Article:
Brief Summary

    Braconidae: Brief Summary
    provided by wikipedia

    The Braconidae are a family of parasitoid wasps. After the Ichneumonidae, braconids make up the second-largest family in the order Hymenoptera, with about 17,000 recognized species and many thousands more undescribed. One analysis estimated a total between 30,000 and 50,000, and another provided a narrower estimate between 42,000 and 43,000 species.

    File:Braconid Kibale 150728.webmPlay media A female tropical braconid ovipositing into dead wood
    Brief Summary
    provided by Catalog of Hymenoptera in America North of Mexico
    This is a large and important group of mostly primary parasites. They are closely allied with the Ichneumonidae and can be distinguished by the absence of the second recurrent vein in the forewing. The classification used in this catalog departs somewhat from the former catalog but is, nevertheless, a conservative arrangement and is based on studies made by Telenga (1952), Tobias (1967) and Capek (1969, 1970). This arrangement reflects as much as possible relationships among the groups with respect to morphology--larval as well as adult--and biology. The subfamilies Doryctinae, Braconinae, Exothecinae and Rogadinae form a morphologically similar group of unspecialized Braconidae called the Cyclostomi in reference to the circular opening formed by the clypeus and mandibles. The Doryctinae, Braconinae and Exothecinae are ectoparasites of cryptic host larvae, usually permanently paralyzing the host, and are considered to be the most primitive groups. The Rogadinae, which are endoparasites of lepidopterous larvae, represent the transition from external to internal parasitism which is exhibited by the remainder of the Braconidae, or the Acyclostomi. ~The subfamilies are arranged in this catalog essentially in phylogenetic order from the least specialized to the most specialized. However, within each subfamily the genera are arranged in alphabetical order as are the species within each genus. The names used for the hosts are the latest acceptable names which were available at the time the manuscripts were prepared. Where a North American species occurs in other geographical areas, only the North American hosts for that parasite are listed.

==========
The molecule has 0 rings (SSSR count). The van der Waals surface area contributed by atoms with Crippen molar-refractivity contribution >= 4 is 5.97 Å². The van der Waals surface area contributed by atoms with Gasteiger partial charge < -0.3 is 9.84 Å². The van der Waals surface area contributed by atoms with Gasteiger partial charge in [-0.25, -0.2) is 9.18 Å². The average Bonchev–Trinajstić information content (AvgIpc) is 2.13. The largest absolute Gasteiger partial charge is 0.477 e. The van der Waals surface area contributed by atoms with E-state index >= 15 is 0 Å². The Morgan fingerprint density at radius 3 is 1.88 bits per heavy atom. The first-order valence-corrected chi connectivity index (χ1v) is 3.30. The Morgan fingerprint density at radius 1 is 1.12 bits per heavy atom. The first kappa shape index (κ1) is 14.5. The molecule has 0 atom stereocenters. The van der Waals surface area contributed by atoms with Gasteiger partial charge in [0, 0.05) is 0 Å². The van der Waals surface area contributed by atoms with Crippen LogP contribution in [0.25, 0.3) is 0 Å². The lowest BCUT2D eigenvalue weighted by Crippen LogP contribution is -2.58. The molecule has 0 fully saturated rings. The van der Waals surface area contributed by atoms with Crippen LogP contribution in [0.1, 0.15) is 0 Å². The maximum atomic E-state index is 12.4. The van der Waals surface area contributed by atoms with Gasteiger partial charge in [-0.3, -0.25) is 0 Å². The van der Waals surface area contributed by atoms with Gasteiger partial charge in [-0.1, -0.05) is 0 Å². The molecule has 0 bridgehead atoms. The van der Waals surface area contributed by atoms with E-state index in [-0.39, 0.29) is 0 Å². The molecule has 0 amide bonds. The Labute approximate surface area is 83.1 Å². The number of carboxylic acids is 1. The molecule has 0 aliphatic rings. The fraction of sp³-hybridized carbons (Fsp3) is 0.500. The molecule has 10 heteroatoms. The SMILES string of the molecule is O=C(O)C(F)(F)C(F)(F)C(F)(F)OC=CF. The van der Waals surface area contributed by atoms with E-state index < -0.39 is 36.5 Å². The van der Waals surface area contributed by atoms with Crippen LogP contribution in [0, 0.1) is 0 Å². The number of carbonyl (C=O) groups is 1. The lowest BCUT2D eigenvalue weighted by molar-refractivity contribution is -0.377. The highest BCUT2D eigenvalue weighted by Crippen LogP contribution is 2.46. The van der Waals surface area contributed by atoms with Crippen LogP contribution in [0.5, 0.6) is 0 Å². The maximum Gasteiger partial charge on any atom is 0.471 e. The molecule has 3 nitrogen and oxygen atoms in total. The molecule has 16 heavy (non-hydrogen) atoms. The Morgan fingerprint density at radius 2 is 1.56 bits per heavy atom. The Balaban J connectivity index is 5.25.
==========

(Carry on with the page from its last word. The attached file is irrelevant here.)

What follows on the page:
Comprehensive Description